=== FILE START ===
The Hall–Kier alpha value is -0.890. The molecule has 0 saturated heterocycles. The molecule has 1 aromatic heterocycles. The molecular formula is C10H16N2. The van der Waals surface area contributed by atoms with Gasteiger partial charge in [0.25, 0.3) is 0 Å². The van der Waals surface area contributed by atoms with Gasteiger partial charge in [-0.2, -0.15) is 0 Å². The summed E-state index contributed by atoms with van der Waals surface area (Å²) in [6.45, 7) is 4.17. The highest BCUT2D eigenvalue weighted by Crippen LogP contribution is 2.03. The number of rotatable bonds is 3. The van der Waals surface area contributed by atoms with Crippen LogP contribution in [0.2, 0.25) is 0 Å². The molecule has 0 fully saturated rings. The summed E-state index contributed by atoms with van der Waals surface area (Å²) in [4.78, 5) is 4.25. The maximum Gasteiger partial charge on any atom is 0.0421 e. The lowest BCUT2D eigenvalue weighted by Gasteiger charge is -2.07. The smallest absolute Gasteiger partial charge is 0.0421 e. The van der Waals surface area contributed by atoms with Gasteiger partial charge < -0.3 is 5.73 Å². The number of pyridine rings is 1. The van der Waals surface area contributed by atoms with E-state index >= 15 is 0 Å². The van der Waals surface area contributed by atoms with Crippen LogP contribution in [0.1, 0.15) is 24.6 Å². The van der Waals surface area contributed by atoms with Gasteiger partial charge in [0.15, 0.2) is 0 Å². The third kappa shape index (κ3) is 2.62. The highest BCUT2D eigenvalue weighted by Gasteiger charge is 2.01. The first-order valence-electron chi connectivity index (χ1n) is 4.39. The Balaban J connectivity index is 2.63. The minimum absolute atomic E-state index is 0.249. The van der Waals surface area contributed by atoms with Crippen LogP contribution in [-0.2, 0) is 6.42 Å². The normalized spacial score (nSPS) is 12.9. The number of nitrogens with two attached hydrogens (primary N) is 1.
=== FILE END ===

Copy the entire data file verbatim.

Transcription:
The Hall–Kier alpha value is -0.890. The molecule has 0 saturated heterocycles. The molecule has 1 aromatic heterocycles. The molecular formula is C10H16N2. The van der Waals surface area contributed by atoms with Gasteiger partial charge in [0.25, 0.3) is 0 Å². The van der Waals surface area contributed by atoms with Gasteiger partial charge in [-0.2, -0.15) is 0 Å². The summed E-state index contributed by atoms with van der Waals surface area (Å²) in [6.45, 7) is 4.17. The highest BCUT2D eigenvalue weighted by Crippen LogP contribution is 2.03. The number of rotatable bonds is 3. The van der Waals surface area contributed by atoms with Crippen LogP contribution in [0.2, 0.25) is 0 Å². The molecule has 0 fully saturated rings. The summed E-state index contributed by atoms with van der Waals surface area (Å²) in [4.78, 5) is 4.25. The maximum Gasteiger partial charge on any atom is 0.0421 e. The lowest BCUT2D eigenvalue weighted by Gasteiger charge is -2.07. The smallest absolute Gasteiger partial charge is 0.0421 e. The van der Waals surface area contributed by atoms with Gasteiger partial charge < -0.3 is 5.73 Å². The number of pyridine rings is 1. The van der Waals surface area contributed by atoms with E-state index >= 15 is 0 Å². The van der Waals surface area contributed by atoms with Crippen LogP contribution in [0.1, 0.15) is 24.6 Å². The van der Waals surface area contributed by atoms with Gasteiger partial charge in [0.15, 0.2) is 0 Å². The third kappa shape index (κ3) is 2.62. The highest BCUT2D eigenvalue weighted by Gasteiger charge is 2.01. The first-order valence-electron chi connectivity index (χ1n) is 4.39. The Balaban J connectivity index is 2.63. The minimum absolute atomic E-state index is 0.249. The van der Waals surface area contributed by atoms with Crippen LogP contribution in [-0.2, 0) is 6.42 Å². The normalized spacial score (nSPS) is 12.9. The number of nitrogens with two attached hydrogens (primary N) is 1.